Jazz With Some Fries And Bubbly
Bruce Von Stiers
A couple of years ago I reviewed an album by a band whose music had been called “Hot jazz for the 21 st century.” The band call themselves The Hot Sardines. I really liked the album and was looking forward to their next effort.
That next effort is an album with an interesting title. It is French Fries & Champagne. That title absolutely fits the style of jazz that the band does. Sophisticated, yet appealing to every listener of jazz music.
The album has eleven songs and a play time of forty-one minutes. There are several originals on the album, mixed with terrific renditions of already established songs. The album was produced by Eli Wolf. Besides producing the band's earlier album, Eli has produced albums by Norah Jones and Kandace Springs. The album was released by Decca Records, and distributed by Universal Music Classics.
The members of The Hot Sardines are “Miz Elizabeth” Bougerol, Evan “Bibs” Palazzo, Jason Prover, Nick Myers, Mike Sailors, Sam Raderman, Evan Crane, Alex Raderman and Eddy Francisco. Miz Elizabeth does the vocals. Bibs leads the band and plays piano and the organ. Jason plays the trumpet and Nick is on tenor sax and clarinet. Mike plays the valve trombone and coronet while Sam is on guitar. Evan does the bass and plays tuba, while Alex plays the drums and does percussion. And Eddy helps out by doing taps.
For the album, the band got some additional musicians to help out. Dave Eggar played the cello and provided string arrangements. Chuck Palmer was the string conductor and did some of the arrangements. Kate Kresek was on violin and viola. Tony Maceli played the contrabass and Phil Faconti played guitar.
Two other specials guests on the album were Alan Cumming and Bob Parins.
First up on the album is Running Wild. This A.G. Gibbs song is probably best known as sung by Marilyn Monroe in the great comedy Some Like It Hot. Elizabeth does a fantastic job with the vocals here. The band backs her vocals well. There are great trumpet, sax and piano solos in this rollicking tune. The tone for the entire album is set with this first song.
Then the listener is treated to the classic Roger and Hammerstein song, People Will Say We're In Love. The song was composed for the musical Oklahoma and was done by Shirley Jones and Gordon McRae in the film adaptation. Since then people from Ella Fitzgerald to Jack Jones have recorded the song. In their rendition of the song, the band gave it a sort of a tango styling. There is some nice trumpet music in the song and great vocals. It is definitely a different arrangement of this classic song but they make it work very well.
Before seeing him in his co-starring role as Eli Gold on The Good Wife, I wasn't familiar with Alan Cumming. But I now know him to have a great singing voice as well as acting chops. Alan gives some extra zing to When I Get Low I Get High. He and Elizabeth do a magnificent job on the vocals to this timeless Marion Sunshine song. The music is really great in the song, especially the trumpet.
One song that was definitely different is Addicted To Love. This pop/ rock song was written and recorded by Robert Palmer. It is an interesting and entertaining take on the song. The arrangement and vocals treat it as a toe-tapping kind of a big band jazz song.
Bob Parins shares the vocals with Elizabeth on his song, Sweet Pea. It is a soft and gentle song with subtle vocals, piano, horns and drums.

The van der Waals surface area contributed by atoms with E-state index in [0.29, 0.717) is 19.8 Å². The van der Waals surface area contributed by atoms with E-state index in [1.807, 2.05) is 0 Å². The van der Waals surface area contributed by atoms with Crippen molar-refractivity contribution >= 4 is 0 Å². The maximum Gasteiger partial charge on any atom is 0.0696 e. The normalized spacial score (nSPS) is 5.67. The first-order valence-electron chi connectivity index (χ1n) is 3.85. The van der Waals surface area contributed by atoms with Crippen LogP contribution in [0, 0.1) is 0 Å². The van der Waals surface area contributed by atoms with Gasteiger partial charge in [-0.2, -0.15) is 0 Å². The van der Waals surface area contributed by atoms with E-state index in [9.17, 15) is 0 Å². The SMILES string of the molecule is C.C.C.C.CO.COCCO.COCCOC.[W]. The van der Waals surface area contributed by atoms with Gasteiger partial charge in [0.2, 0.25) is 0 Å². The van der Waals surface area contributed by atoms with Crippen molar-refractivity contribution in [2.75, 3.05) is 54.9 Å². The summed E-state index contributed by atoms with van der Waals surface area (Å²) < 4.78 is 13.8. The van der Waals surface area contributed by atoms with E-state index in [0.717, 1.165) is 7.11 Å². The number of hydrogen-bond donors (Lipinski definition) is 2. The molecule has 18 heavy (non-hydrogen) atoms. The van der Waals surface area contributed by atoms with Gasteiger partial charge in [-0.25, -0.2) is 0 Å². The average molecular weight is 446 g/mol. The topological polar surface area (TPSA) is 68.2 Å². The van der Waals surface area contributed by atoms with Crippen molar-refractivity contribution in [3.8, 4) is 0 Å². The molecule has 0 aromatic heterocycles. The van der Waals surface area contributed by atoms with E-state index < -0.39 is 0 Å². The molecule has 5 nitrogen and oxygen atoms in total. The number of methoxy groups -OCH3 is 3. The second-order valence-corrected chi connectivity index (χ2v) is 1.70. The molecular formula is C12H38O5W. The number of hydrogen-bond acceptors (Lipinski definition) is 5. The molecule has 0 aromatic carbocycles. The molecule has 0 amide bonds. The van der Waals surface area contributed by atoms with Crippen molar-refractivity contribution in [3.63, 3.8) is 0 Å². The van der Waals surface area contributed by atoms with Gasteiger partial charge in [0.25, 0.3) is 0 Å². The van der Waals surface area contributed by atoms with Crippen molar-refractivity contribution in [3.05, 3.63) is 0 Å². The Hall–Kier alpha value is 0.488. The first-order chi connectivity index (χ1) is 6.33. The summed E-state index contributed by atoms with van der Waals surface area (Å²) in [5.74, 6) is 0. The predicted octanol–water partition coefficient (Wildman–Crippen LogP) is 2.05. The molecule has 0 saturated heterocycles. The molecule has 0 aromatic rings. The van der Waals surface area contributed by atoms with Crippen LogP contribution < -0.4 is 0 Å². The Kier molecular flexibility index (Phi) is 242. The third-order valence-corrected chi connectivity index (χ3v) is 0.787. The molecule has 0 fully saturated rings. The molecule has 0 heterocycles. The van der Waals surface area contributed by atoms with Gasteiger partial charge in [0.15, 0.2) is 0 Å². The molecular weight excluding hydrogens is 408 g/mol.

The Les Brown song Comes Love receives a special arrangement on the album. The song is listed on the album as Comes Love (L'Amour S'en Fout). Some of the vocals are done in English, others are sung in French. It is a cool medley of the song with a really nice string arrangement. The intro to the song is actually an original arrangement by Bibs.
A bit bluesy, a bit sultry are the vocals in Here You Are Again. It is an original song written by Elizabeth.
Soft, gentle and a tiny bit aching vocals can be found in the Sammy Cahn tune Until The Real Thing Comes Along. The string arrangement in the song is very good.
The title track, French Fries & Champagne, is an entertaining piece. Great strings go side by side with horn, piano and drums. The vocals are somewhat gentle. You get a story of love that has gone away and they should be celebrating. That is, with French fries and champagne and a smile. It is a terrific original song written by Elizabeth and Bibs.
The Joe McCoy song Why Don't You Do Right was originally called The Weed Smokers Dream. On this album Elizabeth does the song partially in French. Hence how the song is titled on the album, which is La Fille Aux Cheveux Roux (Weed Smoker Dream). Elizabeth wrote the French lyrics for this rendition.
The final song on the album is an original composition written by Bibs titled Gramercy Sunset. It has a beautiful strings introduction that slides into terrific piano music. Later the trombone is in front of subtle guitar, drum and string music. It is a song that would be just right for one of those timeless films you see on Turner Classic Movies.
The Hot Sardines is a band you can't easily forget. They take timeless classics of the jazz world and spiff them up for a modern audience. Grouping those with original songs makes for a very entertaining listening experience. This new album, French Fries & Champagne, is a perfect example of the fantastic music that Miz Elizabeth and the guys provide.
French Fries & Champagne can be found at most major music outlets.
The band has an official web site at https://hotsardines.com/
They also have a Facebook band / fan page at https://www.facebook.com/hotsardines/
Check out The Hot Sardines. I'm sure you'll like them as much as I do.
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© 2018 Bruce E Von Stiers